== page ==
How Can I Tell if There Is Mold in My Air Ducts? Some Tips
We expect our HVAC systems to keep us cool in the summer, warm in the winter, and ultimately improve our indoor air quality. What happens when the latter is no longer the case?
According to the EPA, there are three occasions on which you should absolutely have your air ducts cleaned: when they're home to vermin, when they're releasing dust and dirt into your home, and when they've developed mold growth.
When we talk about mold growth in air ducts, we often hear the same question: "How can I tell if there is mold in my air ducts?"
We're here to shed light on the harmful effects of mold growth and how to spot mold growth in your air ducts before things get out of control. Keep reading to find out whether or not it's time for a professional air duct cleaning!
How Does Mold in Air Ducts Form?
Mold thrives in environments that contain two things: moisture and warmth. That means that whether your HVAC system is filtering hot air during the summer months or generating warm air in the winter months, there is a potential for mold to grow.
How does moisture end up trapped in air ducts? There are a number of ways that this can occur.
Most often, you'll find condensation inside of air ducts in humid climates. This becomes worse when the air ducts receive poor ventilation, making it more difficult for that water to evaporate.
In effect, moldy air ducts create a sort of feedback loop. Mold begins to grow along the surfaces of your air ducts, making ventilation more difficult. As ventilation becomes stifled, the mold is able to thrive even more.
How Can I Tell If There Is Mold in My Air Ducts?
The best way to prevent a mass mold buildup is to take care of the conditions causing mold as soon as possible. However, that requires homeowners to recognize signs of mold early on. Let's take a look at how you can tell whether or not you've got a mold problem in your air ducts.
Increased Allergies and Respiratory Problems
Mold isn't just unpleasant to look at. It can also exacerbate the symptoms of respiratory issues such as allergies and asthma.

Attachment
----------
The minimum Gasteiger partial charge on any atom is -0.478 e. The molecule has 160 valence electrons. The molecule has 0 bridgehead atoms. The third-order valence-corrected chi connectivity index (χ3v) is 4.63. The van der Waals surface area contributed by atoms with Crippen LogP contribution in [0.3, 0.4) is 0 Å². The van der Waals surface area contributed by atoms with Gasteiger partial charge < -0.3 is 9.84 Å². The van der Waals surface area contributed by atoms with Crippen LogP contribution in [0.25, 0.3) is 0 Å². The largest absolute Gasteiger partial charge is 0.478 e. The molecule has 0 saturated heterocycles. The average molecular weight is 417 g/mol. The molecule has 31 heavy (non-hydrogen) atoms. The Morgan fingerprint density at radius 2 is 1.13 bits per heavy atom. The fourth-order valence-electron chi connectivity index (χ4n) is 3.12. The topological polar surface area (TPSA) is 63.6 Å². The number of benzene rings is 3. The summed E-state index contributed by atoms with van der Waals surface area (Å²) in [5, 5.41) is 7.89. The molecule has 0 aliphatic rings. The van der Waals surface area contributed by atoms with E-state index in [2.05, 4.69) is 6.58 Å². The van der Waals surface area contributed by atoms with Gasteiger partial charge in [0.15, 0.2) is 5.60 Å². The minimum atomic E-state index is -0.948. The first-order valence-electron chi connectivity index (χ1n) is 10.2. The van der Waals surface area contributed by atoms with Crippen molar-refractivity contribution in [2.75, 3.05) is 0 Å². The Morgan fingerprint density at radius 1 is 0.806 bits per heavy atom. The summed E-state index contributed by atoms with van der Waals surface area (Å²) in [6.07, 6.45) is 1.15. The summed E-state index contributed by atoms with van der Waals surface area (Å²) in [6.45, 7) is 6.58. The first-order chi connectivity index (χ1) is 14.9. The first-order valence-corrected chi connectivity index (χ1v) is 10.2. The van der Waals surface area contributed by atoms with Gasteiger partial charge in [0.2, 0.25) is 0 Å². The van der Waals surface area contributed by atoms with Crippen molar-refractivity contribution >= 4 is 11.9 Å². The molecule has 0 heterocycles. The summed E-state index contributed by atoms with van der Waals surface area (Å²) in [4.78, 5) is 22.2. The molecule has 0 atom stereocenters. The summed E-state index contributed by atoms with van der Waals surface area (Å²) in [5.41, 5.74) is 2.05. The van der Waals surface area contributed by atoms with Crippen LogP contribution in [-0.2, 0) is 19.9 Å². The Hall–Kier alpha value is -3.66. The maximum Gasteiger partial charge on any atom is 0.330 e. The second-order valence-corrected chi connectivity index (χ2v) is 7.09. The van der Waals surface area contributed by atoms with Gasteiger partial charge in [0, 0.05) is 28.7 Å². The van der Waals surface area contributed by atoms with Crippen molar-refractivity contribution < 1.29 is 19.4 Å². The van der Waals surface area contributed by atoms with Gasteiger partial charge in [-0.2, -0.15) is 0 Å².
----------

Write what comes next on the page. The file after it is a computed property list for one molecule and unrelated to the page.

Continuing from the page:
When your indoor air quality is good, the symptoms of seasonal allergies should lessen while indoors. While asthma can be triggered by factors other than poor air quality, you do not expect asthma to flare up when someone is relaxing at home.
If you start to notice increased respiratory problems in any of the members of your household and can't find the source, take a look at your air ducts. If mold is growing behind your vents, mold spores are likely being pushed out into your air. Breathing in these mold spores is likely the culprit.
Musty Odors When Your HVAC System Is Running
If you've ever entered a bathroom or basement filled with mold, you've probably noticed a distinct odor. This smell is often described as musty or earthy.
When you first turn your heater or AC on for the season, you may notice a dusty smell. This smell should go away within minutes of increasing air circulation in your air ducts. If a musty, earthy smell continues to linger, that likely means that your HVAC is trying to filter air that is mixing with mold.
Mold in Your Furnace or Air Conditioner
When mold growth occurs, it has a tendency to spread. Displaced mold spores can float to nearby surfaces and start their own mold growth.
If you inspect your furnace or air conditioner and discover mold (not unlikely, given that both generate moisture and warmth), there's a good chance that you've got mold in your air ducts.
Increased Energy Bills
When HVAC systems experience blockages of any sort, they start working harder to reach the temperatures you desire. That means that trying to achieve a 70-degree internal temperature may be using the amount of energy you'd normally need to achieve a 75 or 80-degree internal temperature.
When your HVAC starts using excess energy to achieve the intended results, you're going to see that reflected in your energy bill. If a bill seems high to you, compare it to your energy bill from the same time last year. If there's a noticeable difference, it's worth getting your air vents and HVAC system inspected and cleaned.
Visible Mold On Your Vents
The most obvious way to spot mold in your air ducts? Literally spotting mold in your air ducts.
Mold comes in all colors and textures, but you know it when you see it. Whether you're noticing a thin white film or a dark black gunk on your vents, it's time to get your air ducts cleaned.
If you're not sure how bad the problem is, remove the vent cover and take a closer look at your air ducts. If you find that same moldy substance growing on the walls of your air ducts, the problem is probably farther along than you think.
Do you need to have the mold inspected to determine what kind it is? Not really. Most health experts will tell you that no matter what kind of mold you're dealing with, it can still cause health problems--and should be removed right away.
We're Here to Help
We often warn of the hazards of moldy air ducts and are often met with the question, "How can I tell if there is mold in my air ducts?" Hopefully, this guide has given you the tools you need to keep an eye on your HVAC system and detect mold early on.
Worried that you do, in fact, have mold growth in your air ducts? Don't sweat it! Contact us and find out more about our air duct cleaning services and pricing.